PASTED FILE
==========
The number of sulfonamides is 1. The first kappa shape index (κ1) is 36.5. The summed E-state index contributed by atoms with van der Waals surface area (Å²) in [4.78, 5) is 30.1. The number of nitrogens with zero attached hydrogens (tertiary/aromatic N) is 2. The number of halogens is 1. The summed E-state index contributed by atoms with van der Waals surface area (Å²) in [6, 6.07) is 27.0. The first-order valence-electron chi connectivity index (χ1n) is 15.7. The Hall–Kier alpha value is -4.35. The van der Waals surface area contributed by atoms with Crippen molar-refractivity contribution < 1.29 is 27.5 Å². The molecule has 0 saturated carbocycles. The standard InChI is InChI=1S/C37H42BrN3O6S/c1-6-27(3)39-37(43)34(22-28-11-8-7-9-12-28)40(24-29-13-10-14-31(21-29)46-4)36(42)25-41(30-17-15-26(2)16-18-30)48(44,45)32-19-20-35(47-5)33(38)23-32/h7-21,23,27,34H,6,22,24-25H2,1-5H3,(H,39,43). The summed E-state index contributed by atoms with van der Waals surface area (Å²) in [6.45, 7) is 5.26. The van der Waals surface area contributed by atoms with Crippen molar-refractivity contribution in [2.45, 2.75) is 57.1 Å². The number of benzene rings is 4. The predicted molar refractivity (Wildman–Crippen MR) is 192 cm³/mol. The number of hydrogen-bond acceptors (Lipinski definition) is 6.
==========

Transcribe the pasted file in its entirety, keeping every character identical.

The number of sulfonamides is 1. The first kappa shape index (κ1) is 36.5. The summed E-state index contributed by atoms with van der Waals surface area (Å²) in [4.78, 5) is 30.1. The number of nitrogens with zero attached hydrogens (tertiary/aromatic N) is 2. The number of halogens is 1. The summed E-state index contributed by atoms with van der Waals surface area (Å²) in [6, 6.07) is 27.0. The first-order valence-electron chi connectivity index (χ1n) is 15.7. The Hall–Kier alpha value is -4.35. The van der Waals surface area contributed by atoms with Crippen molar-refractivity contribution < 1.29 is 27.5 Å². The molecule has 0 saturated carbocycles. The standard InChI is InChI=1S/C37H42BrN3O6S/c1-6-27(3)39-37(43)34(22-28-11-8-7-9-12-28)40(24-29-13-10-14-31(21-29)46-4)36(42)25-41(30-17-15-26(2)16-18-30)48(44,45)32-19-20-35(47-5)33(38)23-32/h7-21,23,27,34H,6,22,24-25H2,1-5H3,(H,39,43). The summed E-state index contributed by atoms with van der Waals surface area (Å²) in [6.45, 7) is 5.26. The van der Waals surface area contributed by atoms with Crippen molar-refractivity contribution in [2.45, 2.75) is 57.1 Å². The number of benzene rings is 4. The predicted molar refractivity (Wildman–Crippen MR) is 192 cm³/mol. The number of hydrogen-bond acceptors (Lipinski definition) is 6.